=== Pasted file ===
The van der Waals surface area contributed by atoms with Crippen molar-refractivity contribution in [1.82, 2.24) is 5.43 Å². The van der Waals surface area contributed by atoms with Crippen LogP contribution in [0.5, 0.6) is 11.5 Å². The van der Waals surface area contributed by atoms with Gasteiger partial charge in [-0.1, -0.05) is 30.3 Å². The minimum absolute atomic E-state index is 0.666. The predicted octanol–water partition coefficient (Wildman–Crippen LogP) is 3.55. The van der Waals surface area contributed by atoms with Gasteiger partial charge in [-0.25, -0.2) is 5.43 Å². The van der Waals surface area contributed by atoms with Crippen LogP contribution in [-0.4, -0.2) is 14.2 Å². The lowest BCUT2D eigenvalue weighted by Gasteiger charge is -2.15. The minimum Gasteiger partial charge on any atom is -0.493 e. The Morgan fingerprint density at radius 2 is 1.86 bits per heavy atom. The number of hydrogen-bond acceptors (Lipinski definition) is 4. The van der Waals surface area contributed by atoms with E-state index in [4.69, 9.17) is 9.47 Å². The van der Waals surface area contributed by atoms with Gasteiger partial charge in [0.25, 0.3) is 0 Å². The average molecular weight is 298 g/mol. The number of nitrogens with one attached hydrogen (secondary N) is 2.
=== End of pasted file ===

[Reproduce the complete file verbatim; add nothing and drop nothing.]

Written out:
The van der Waals surface area contributed by atoms with Crippen molar-refractivity contribution in [1.82, 2.24) is 5.43 Å². The van der Waals surface area contributed by atoms with Crippen LogP contribution in [0.5, 0.6) is 11.5 Å². The van der Waals surface area contributed by atoms with Gasteiger partial charge in [-0.1, -0.05) is 30.3 Å². The minimum absolute atomic E-state index is 0.666. The predicted octanol–water partition coefficient (Wildman–Crippen LogP) is 3.55. The van der Waals surface area contributed by atoms with Gasteiger partial charge in [-0.25, -0.2) is 5.43 Å². The van der Waals surface area contributed by atoms with Crippen LogP contribution in [-0.4, -0.2) is 14.2 Å². The lowest BCUT2D eigenvalue weighted by Gasteiger charge is -2.15. The minimum Gasteiger partial charge on any atom is -0.493 e. The Morgan fingerprint density at radius 2 is 1.86 bits per heavy atom. The number of hydrogen-bond acceptors (Lipinski definition) is 4. The van der Waals surface area contributed by atoms with E-state index in [4.69, 9.17) is 9.47 Å². The van der Waals surface area contributed by atoms with Gasteiger partial charge in [0.25, 0.3) is 0 Å². The average molecular weight is 298 g/mol. The number of nitrogens with one attached hydrogen (secondary N) is 2.